Does embedding support devices have an effect in independent learning?

dr. Rob Martens
Open Universiteit Nederland, Expertise Centre for Educational Technology, P.O. Box 2960, 6401 DL Heerlen, the Netherlands
© 1998

Research overview
Conclusions and discussion


Traditional universities use ICT to improve their education. This use is often accompanied by more components. How to make study materials suitable for self study is an important issue. In electronic and printed learning environments of lot of support is build in for this purpose. Think of advance organisers, questions with feedback, examples and exercises. In electronic learning environments more support can be implemented in a flexible and interactive way. But do students really use these embedded support devices (esds)? How do they appreciate them? Does instructional material with esds lead to better study results? In other words: do esds really fulfil the high expectancies of course developers? In varying contexts different research methods were used ranging from questionnaires to eye movement registrations. In this article the intention is not to give a detailed research description but to present a helicopter view on these investigations and the results. Most researches were conducted at the Open Universiteit Nederland . The main conclusion is that esds are used at a deep level by most students, are highly appreciated and that the use of esds leads to better study results. The optimal adaptation of esds to individual student characteristics remains one of the main issues to be resolved.

A full version of this article can be downloaded by clicking here.


embedded support devices, self study, course materials, research overview


Self-study is becoming increasingly important, and it is a form of education which has many advantages. Crucial is the rise of information and communications technology (ict). Affordable, powerful computers, the increasing standardisation of platforms and the rise of Internet are all highly important factors which are changing society and which require a different approach to education. Distance-teaching universities have traditionally embraced this type of ict because it helps solving some of the specific problems inherent to distance education.

Alongside its advantages, distance education obviously has disadvantages as well. Important ones are the relative lack of support, guidance and interactivity, the fact that course material is often static and is not tailored to meet the needs of the users, and the lack of interim adjustments to take account of what students actually do. Such problems may express themselves in the form of students’ falling behind in their studies or dropping out. Distance education attempts to solve these problems by making use of embedded support devices (esds) in (written and electronic) course material. These devices consist of a whole spectrum of additions such as:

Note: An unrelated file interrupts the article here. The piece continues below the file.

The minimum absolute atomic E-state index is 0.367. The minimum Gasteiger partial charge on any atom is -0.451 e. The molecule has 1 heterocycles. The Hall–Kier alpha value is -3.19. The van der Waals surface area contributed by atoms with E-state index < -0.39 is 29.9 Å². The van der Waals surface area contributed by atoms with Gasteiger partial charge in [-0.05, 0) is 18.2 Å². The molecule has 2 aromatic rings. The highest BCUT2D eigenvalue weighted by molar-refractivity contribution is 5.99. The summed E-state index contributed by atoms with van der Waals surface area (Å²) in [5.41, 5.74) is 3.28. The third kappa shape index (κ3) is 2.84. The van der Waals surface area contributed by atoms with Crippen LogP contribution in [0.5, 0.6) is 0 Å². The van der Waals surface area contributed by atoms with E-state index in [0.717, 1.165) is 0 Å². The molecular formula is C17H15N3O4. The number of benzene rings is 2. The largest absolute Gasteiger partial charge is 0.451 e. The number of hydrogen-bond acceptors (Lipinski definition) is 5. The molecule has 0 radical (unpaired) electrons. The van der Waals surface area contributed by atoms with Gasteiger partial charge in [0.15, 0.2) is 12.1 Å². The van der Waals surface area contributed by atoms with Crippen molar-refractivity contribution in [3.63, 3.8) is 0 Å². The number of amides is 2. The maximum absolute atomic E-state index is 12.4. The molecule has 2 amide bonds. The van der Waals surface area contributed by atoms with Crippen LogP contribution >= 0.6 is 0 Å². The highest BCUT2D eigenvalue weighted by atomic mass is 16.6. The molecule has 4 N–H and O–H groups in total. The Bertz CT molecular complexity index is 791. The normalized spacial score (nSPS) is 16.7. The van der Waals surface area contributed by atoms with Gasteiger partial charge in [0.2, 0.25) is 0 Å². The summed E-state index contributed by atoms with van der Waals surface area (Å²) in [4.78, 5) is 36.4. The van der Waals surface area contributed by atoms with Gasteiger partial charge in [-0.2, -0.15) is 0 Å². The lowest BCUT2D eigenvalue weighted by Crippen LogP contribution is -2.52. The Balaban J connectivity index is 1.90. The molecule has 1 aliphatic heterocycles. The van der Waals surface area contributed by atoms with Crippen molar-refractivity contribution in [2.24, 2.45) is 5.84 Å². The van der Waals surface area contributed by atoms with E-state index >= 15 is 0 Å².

• examples (e.g. ‘The economic theory on the stock exchange stated above, can be illustrated by a description of black Monday, which was a…’)
  • other changes in the lay out (such as bold or underlined text) to emphasise certain concepts
  • study tips
  • advance organisers (e.g. ‘Your next task will be to explore the theory mentioned above’),
  • exercises

In electronic learning environments more possibilities become available, such as:

  • simulations
  • hypertext
  • direct links (e.g. OLE) to other applications such as the statistical package SPSS© in a statistics course

All these devices are in fact an attempt to replace the teacher at the front of the classroom. Two examples of printed and electronic esds are presented below (figure 1).

figure 1 Page with ESDs from an OUN course

In an electronic version these esds may look like the one (in Dutch) under ‘voorbeeld’ in figure 2.

figure 2 ESD in an electronic learning environment

Much of this research was done in the 70s and 80s in investigations that were primarily aimed at reading comprehension. A large quantity of literature and some reviews (Montague & Knirk, 1993) evidence positive effects of making use of esds in study texts. Many esds seem to have to do something with the coherence in a text, making explicit the -hidden- relations in a discourse (e.g., Lorch & Lorch, 1985). Many educationalists recommended the use of esds in self study materials (Rowntree, 1990; Gonzales, 1997).

Much as these esds are used, however, very little is known about how they actually function and what their effects are. In distance education, it is naturally the students themselves who decide whether or not they are going to use esds, and it is uncertain whether they actually do. Much of the existing research is based on relatively isolated esds (Moore, 1995), often not in a specific self-study context (Marland & Patching, 1992; Wade & Trathen, 1989). Also, individual differences between students must be taken into account. A device that works for one student may simply be wrong for another.